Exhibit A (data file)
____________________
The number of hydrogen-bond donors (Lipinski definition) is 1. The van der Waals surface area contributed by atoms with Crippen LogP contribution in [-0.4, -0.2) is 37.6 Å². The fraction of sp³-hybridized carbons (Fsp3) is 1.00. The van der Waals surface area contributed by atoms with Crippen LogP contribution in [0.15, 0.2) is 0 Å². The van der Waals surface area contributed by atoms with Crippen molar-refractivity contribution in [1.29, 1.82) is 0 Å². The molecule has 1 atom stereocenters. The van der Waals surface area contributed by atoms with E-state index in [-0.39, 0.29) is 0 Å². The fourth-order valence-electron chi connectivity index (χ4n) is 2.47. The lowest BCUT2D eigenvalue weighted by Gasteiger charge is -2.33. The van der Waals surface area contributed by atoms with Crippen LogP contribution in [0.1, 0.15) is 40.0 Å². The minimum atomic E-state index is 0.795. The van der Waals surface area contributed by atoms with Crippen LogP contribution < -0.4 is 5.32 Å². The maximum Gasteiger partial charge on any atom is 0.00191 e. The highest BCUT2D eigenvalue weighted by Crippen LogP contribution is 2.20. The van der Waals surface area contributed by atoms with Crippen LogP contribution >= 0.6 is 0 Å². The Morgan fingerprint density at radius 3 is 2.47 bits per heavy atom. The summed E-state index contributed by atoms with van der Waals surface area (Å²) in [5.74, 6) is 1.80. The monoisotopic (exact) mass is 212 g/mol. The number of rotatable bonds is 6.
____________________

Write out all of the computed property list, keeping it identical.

The number of hydrogen-bond donors (Lipinski definition) is 1. The van der Waals surface area contributed by atoms with Crippen LogP contribution in [-0.4, -0.2) is 37.6 Å². The fraction of sp³-hybridized carbons (Fsp3) is 1.00. The van der Waals surface area contributed by atoms with Crippen LogP contribution in [0.15, 0.2) is 0 Å². The van der Waals surface area contributed by atoms with Crippen molar-refractivity contribution in [1.29, 1.82) is 0 Å². The molecule has 1 atom stereocenters. The van der Waals surface area contributed by atoms with E-state index in [-0.39, 0.29) is 0 Å². The fourth-order valence-electron chi connectivity index (χ4n) is 2.47. The lowest BCUT2D eigenvalue weighted by Gasteiger charge is -2.33. The van der Waals surface area contributed by atoms with Crippen LogP contribution in [0.1, 0.15) is 40.0 Å². The minimum atomic E-state index is 0.795. The van der Waals surface area contributed by atoms with Crippen LogP contribution < -0.4 is 5.32 Å². The maximum Gasteiger partial charge on any atom is 0.00191 e. The highest BCUT2D eigenvalue weighted by Crippen LogP contribution is 2.20. The van der Waals surface area contributed by atoms with Crippen LogP contribution >= 0.6 is 0 Å². The Morgan fingerprint density at radius 3 is 2.47 bits per heavy atom. The summed E-state index contributed by atoms with van der Waals surface area (Å²) in [5.74, 6) is 1.80. The monoisotopic (exact) mass is 212 g/mol. The number of rotatable bonds is 6.